Paying to Breathe
Last updated: April 2023
One of our community members commented: “What frustrates me the most is paying to breathe.” And I have to say I agree with this. It is very frustrating when you have to pay to breathe, and it does seem that this is exactly what we asthmatics have to do.
Paying to breathe: Costs associated with asthma
Daily asthma control
The cost of just staying alive is quite extreme, and I know I am not alone here in expressing this.
Thankfully I have good insurance. Or, should I say, I have “decent” insurance. And it helps me afford the following meds that I take (must take) every day to control my asthma.
- Symbicort: $50 copay
- Ventolin: $50 copay (or a $16 copay for the generic version)
- Singulair: $15 for a 3-month supply (This is due to the generic being on the market. Before generics were available, the cost was up there with the price of Symbicort.)
So, these are just my asthma medicines. I have other medicines that I take daily to control my other conditions, such as blood pressure medicine. Although, and thankfully, the cost of most of these medicines is rather small (such as what I pay for Singulair). So, in total, to control my asthma (and thus stay alive, per se) my minimum monthly cost is $81.
Actually, that may not sound so bad. I am well aware that many of you have to fork out way more money for your daily medicine regimen than I do.
Asthma episodes come with their own costs. So, if I have a severe asthma attack, I will require a burst of corticosteroids. And I don’t think that they cost too much. I would guess around $15 or $20. Often I am prescribed an antibiotic, and I think the cost there is minimal too. So, let’s say an asthma episode costs me $30 in medicine.
However, if I require a doctor’s visit, that is a $40 copay. If I require an emergency room (ER) visit, that is an $80 copay. And ER visits often come with tests. And, if I did not meet my deductible yet, I have to pay that. So, to put this in perspective, my last ER visit for asthma cost me $800 out-of-pocket.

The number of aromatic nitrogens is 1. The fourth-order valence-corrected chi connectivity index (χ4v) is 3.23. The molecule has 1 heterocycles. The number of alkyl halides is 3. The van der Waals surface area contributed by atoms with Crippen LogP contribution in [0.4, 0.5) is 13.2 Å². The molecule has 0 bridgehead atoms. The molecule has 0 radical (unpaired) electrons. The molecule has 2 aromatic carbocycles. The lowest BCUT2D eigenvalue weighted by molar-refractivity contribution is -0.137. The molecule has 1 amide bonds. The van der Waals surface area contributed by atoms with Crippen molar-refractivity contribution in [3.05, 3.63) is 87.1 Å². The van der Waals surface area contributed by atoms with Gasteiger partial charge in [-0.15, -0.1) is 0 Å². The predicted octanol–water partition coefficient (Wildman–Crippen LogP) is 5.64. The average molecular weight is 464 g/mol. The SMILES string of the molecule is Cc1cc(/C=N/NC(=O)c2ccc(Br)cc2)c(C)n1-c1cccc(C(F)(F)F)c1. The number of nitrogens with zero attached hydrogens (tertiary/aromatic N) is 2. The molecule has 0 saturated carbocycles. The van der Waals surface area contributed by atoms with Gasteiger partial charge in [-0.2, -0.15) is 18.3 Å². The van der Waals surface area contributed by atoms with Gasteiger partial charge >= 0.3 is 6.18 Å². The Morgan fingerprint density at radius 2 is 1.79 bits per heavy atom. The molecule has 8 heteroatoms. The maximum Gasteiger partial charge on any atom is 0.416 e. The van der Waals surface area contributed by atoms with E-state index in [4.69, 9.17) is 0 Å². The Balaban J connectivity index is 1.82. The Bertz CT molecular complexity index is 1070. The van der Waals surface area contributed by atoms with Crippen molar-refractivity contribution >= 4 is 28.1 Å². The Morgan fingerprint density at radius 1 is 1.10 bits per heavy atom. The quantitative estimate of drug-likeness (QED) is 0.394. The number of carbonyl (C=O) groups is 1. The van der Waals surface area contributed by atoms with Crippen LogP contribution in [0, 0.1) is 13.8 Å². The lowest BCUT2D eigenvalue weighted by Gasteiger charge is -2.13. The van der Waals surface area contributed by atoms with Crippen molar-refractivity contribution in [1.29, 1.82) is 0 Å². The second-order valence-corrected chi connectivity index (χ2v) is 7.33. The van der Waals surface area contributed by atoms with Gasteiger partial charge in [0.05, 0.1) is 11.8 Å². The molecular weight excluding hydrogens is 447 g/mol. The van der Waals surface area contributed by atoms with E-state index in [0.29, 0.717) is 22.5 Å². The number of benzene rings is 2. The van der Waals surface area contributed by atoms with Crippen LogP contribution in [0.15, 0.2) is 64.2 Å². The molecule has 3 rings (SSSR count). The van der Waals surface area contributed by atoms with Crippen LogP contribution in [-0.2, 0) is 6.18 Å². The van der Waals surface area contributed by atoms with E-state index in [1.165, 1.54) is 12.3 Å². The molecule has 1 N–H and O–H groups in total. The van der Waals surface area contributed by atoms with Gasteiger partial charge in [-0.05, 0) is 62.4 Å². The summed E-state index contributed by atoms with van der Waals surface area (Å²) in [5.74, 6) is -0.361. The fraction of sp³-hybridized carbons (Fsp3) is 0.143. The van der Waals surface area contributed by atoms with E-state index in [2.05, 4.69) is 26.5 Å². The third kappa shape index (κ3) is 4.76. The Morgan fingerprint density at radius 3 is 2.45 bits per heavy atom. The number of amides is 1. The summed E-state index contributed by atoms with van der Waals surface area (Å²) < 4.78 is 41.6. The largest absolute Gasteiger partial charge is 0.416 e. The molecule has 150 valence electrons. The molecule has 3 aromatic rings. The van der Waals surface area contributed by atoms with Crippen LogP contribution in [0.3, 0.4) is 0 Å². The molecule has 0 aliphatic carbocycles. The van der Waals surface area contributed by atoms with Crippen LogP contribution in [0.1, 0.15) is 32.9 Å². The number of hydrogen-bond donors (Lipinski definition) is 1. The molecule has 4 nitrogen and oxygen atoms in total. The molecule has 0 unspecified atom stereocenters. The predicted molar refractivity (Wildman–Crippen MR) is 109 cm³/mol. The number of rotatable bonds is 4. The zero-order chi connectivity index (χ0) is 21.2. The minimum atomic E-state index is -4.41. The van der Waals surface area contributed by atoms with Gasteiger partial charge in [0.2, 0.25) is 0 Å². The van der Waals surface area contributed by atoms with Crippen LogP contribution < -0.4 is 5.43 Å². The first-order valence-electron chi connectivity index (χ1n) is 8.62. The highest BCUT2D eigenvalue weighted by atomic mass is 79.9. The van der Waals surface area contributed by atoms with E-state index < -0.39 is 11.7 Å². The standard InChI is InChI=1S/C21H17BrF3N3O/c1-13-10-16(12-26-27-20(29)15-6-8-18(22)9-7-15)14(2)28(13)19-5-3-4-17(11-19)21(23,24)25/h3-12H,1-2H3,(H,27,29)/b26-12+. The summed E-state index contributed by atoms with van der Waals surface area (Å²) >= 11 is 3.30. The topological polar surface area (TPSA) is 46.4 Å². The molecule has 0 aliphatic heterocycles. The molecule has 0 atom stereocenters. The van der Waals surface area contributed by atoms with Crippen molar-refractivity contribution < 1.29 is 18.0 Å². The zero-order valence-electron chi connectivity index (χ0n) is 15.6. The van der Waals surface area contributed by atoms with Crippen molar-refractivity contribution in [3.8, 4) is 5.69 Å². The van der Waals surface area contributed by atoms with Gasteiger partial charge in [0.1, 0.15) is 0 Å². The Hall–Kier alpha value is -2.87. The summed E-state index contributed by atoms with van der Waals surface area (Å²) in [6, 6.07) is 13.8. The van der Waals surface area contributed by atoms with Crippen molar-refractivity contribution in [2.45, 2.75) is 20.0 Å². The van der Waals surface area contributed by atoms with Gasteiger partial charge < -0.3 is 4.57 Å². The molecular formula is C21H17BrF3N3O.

And that’s with “decent” insurance.
What I just described are the seen costs. There are also unseen costs that come into play. Unseen costs involve the money we do not make because we are unable to work due to our asthma.
I have been kind of fortunate in that I have not missed out on a lot of work due to asthma. And even when I do have to miss a few days, I have a lot of paid time off saved up. So, I usually get my full check regardless of my asthma. That’s one of the perks of being a respiratory therapist.
Still, many of us asthmatics miss days of work or school. According to the Asthma and Allergy Foundation of America (AAFA), $3 billion is lost to missed work and school days due to asthma flare-ups. So, that’s quite a big chunk of money. Even at the individual level, it’s a pretty huge chunk of money that one person with asthma loses due to asthma on a yearly basis.1
What about you?
I had horrible asthma as a kid. My dad insisted I go to college and get a good job, and he recommended this because:
- He wanted me to get a job that helped me avoid my asthma triggers
- He wanted to make sure I had insurance to afford my asthma treatment
So, that is why I was the first person in my family to go to college. As a respiratory therapist, I work for a large hospital group that offers “decent” insurance. Although, even with "decent" insurance, I think I still pay a lot to live with asthma.
But, I am well aware that many of you pay more, and in some cases a ton more.
Has laughter ever triggered your asthma?